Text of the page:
Rampage at the Navy Yard
What happened inside
As the FBI releases more details about the Sept. 16 mass shooting at the Navy Yard, a clearer picture has emerged of gunman Aaron Alexis’s actions and movements. Victims, 12 dead and four wounded, were found on the first, third and fourth floors. This account is pieced together from the FBI and other law enforcement sources. Latest updates on the shooting.
Alexis drives his rented Toyota Prius into Parking Garage No. 28.
12Wearing a backpack, he enters Building 197 with a valid Common Access Card and takes an elevator to the fourth floor, where he worked. He enters a bathroom and emerges seven minutes later with a shotgun that he had purchased two days earlier.
Altered Remington 870 shotgun
3Alexis shoots the first victim in the west side of the fourth floor, and the first 911 call is made immediately afterward. A four-person active-shooter team is assembled and reaches the Navy Yard in two minutes.
4Alexis takes stairs down to the third floor and continues shooting.
Seven minutes after the police received the call, the first units armed with AR-15 assault rifles hear shots and enter the building.
5An e-mail goes out to Navy Yard workers telling them to “shelter in place.” Alexis arrives in the first-floor lobby. He kills a security guard and takes the guard's handgun, a 9mm semiautomatic Beretta. FBI Director James Comey said security video shows that Alexis appears to runs out of shells, drops the shotgun and begins firing with the handgun.
Navy Capt. Christopher Mercer begins e-mailing his commanders from under his office desk to report that the shooter had been on the west side of the third floor.
6Alexis returns to the third floor and continues shooting. The timeframe is unclear, but at some point, a man in an alley outside is hit by a stray bullet and Officer Scott Williams is wounded on the third floor. NCIS officers carry Williams down the stairs to safety.
7After multiple encounters with law enforcement officers, Alexis is fatally shot in the head in a third-floor office.
Building 197 was built in 1939 as a factory that made guns for battleships during World War II. It has housed the Naval Sea Systems Command since 2001. Learn more about the Navy Yard.
Shooter enters building
One witness’s account
This is a condensed version of an account Navy Capt. Christopher Mercer gave to Post staff writer Aaron C. Davis.
Mercer said that minutes after shooting began on the fourth floor, Aaron Alexis arrived on the west side of the third floor and fired a gun across the hall, into the office of Michael Arnold.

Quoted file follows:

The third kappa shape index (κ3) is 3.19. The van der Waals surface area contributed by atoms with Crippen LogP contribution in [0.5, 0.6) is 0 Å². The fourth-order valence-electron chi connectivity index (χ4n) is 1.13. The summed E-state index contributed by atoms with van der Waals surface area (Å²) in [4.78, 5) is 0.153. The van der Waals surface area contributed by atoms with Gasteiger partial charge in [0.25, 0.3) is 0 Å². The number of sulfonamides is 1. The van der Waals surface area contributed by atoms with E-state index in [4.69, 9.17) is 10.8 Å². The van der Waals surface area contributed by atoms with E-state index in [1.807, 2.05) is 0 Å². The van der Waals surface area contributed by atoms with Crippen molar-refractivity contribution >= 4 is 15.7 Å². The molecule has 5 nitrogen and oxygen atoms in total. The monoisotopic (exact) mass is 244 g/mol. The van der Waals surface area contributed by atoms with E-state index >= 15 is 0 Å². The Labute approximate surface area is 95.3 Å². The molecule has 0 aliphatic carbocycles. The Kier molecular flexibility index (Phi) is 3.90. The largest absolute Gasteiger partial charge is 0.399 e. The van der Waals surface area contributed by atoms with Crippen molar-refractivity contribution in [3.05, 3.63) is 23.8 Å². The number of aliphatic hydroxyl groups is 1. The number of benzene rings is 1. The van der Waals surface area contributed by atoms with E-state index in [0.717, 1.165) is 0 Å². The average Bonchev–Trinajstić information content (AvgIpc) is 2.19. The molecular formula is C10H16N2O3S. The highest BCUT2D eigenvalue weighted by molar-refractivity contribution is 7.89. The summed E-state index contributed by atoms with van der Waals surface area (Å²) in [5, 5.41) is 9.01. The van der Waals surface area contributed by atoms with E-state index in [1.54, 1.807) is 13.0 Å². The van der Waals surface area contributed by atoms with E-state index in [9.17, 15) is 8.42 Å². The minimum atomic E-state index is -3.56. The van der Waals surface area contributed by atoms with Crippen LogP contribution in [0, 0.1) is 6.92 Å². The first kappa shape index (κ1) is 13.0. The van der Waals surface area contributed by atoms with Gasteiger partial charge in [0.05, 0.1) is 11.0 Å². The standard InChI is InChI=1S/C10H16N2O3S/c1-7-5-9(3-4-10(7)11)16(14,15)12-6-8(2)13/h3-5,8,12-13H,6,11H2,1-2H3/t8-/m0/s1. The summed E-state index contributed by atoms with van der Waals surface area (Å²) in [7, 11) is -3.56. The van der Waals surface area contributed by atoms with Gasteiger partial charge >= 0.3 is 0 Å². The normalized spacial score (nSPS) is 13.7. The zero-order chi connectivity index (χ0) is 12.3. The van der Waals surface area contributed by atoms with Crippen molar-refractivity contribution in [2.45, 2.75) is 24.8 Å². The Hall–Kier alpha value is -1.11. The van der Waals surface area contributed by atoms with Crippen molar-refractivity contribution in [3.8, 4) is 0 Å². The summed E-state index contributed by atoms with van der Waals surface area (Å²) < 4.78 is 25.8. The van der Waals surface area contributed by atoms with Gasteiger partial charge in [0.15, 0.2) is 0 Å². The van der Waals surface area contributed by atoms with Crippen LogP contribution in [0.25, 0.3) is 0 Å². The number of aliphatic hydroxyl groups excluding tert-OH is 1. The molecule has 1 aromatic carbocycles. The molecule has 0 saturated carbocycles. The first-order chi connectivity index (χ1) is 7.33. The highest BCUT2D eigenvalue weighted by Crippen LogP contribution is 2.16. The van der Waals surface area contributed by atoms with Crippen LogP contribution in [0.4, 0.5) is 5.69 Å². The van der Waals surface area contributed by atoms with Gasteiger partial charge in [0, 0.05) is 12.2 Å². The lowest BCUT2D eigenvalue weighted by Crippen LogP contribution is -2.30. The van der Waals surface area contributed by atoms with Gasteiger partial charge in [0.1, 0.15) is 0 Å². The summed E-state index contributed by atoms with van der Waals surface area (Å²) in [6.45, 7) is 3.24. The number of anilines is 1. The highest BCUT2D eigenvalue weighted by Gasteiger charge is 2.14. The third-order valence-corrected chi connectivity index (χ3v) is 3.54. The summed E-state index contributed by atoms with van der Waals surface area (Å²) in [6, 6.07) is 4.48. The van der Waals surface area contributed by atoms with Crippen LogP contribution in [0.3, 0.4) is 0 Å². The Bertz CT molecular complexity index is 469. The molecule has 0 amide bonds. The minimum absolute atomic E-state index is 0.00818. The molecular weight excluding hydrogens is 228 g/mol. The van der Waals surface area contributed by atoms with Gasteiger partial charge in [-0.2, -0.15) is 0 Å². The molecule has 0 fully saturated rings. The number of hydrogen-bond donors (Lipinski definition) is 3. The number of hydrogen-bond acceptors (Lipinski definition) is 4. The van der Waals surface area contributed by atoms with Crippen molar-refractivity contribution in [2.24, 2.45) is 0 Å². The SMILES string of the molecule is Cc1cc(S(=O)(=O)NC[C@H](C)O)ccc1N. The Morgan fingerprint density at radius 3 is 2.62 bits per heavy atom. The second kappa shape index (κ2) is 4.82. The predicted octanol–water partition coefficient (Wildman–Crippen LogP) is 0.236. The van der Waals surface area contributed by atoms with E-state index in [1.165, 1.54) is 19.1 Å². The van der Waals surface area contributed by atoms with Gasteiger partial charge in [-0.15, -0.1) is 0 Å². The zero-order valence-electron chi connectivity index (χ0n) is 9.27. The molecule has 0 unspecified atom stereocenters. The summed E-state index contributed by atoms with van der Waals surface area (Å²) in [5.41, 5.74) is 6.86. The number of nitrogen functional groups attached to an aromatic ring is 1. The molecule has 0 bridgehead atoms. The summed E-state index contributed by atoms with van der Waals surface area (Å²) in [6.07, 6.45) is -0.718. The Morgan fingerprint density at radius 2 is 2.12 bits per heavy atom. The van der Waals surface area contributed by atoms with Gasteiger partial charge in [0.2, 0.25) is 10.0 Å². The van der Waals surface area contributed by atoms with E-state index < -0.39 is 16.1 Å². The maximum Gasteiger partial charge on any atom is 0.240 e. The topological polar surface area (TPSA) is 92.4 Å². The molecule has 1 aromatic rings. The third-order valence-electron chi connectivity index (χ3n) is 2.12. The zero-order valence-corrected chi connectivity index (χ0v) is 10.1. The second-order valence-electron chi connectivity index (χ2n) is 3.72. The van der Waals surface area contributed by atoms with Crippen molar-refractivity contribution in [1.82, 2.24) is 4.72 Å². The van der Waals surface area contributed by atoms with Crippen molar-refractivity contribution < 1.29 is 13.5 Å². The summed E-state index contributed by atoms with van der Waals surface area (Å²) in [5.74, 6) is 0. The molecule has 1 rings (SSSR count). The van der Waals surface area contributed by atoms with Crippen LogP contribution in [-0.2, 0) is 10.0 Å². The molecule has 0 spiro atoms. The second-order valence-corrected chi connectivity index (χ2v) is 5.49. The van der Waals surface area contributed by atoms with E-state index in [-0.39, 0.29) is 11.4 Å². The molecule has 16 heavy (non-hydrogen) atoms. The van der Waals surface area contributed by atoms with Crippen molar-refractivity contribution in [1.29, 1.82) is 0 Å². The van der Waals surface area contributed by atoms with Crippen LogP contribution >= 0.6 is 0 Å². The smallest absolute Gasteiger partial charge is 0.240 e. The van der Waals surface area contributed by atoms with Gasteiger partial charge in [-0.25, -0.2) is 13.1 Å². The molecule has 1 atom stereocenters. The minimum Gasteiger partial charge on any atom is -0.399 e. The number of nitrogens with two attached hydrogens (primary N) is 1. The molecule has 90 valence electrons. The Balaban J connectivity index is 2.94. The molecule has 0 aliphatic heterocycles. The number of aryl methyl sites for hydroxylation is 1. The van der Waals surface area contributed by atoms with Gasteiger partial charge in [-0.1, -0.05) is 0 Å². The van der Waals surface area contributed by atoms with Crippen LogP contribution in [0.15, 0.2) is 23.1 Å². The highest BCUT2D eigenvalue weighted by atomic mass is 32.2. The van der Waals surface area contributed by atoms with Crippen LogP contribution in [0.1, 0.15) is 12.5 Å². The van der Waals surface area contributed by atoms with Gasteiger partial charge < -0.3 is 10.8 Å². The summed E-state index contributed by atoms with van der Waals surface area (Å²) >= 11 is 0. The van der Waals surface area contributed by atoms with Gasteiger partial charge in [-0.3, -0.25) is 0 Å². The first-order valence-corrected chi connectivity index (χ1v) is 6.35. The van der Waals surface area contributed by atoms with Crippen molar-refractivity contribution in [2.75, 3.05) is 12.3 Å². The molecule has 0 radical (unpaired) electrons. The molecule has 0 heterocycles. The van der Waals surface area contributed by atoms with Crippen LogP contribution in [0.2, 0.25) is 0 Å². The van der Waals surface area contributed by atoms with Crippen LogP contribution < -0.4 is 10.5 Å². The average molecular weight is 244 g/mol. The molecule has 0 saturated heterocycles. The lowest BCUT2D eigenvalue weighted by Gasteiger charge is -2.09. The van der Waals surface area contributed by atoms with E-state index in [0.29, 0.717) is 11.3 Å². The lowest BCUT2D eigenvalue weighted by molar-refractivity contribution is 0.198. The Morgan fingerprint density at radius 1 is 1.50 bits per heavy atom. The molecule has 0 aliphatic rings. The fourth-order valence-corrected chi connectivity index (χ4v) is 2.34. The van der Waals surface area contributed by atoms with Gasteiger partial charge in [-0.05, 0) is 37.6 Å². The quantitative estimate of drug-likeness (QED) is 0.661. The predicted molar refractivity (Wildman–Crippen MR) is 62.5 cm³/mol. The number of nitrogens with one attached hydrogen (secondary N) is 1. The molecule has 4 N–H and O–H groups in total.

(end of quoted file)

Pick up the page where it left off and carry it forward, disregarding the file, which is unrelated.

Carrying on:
Mercer and three aides meeting in his office slammed the door and pulled furniture in front before a bullet ripped through the door. The four dove under his desk.
Alexis kept shooting but never said a word, Mercer said. “He set up camp right in front of my office. He kept reloading and firing at cubicles.”
At one point, Mercer would later learn, Alexis walked through the aisles and pointed a shotgun at a young woman on his staff who was crouching beside a filing cabinet. Alexis pulled the trigger, but nothing happened.
Huddled under his desk, Mercer began firing e-mails to his boss who was standing outside, relaying the account to police commanders.
“The gunman was here,” Mercer wrote. “Is he still there?” his boss asked. “I can’t tell,” Mercer wrote. “We’re still barricaded in my office.”
Stay there, they were told.
After more than 20 minutes of quiet, the gunman returned.
“He was next door, through a little gypsum wall. He was moving furniture,” Mercer said. Mercer knew the office number and e-mailed the coordinates.
Within minutes he could hear police, and then an eruption of gunfire.
“It was a fierce, major gun battle,” Mercer said. “Bullets were flying through my office, over our heads, and kept going for minutes. Then, I heard, ‘Shooter down. Shooter down.’ ”
Assembles gun in fourth-floor bathroom
Shoots on Floors 4 and 3
Shooter engages with responders
Shooter is killed
Access to many offices on the second
floor requires specialized
Shooter in lobby
SOURCE: Staff reports. GRAPHIC: The Washington Post.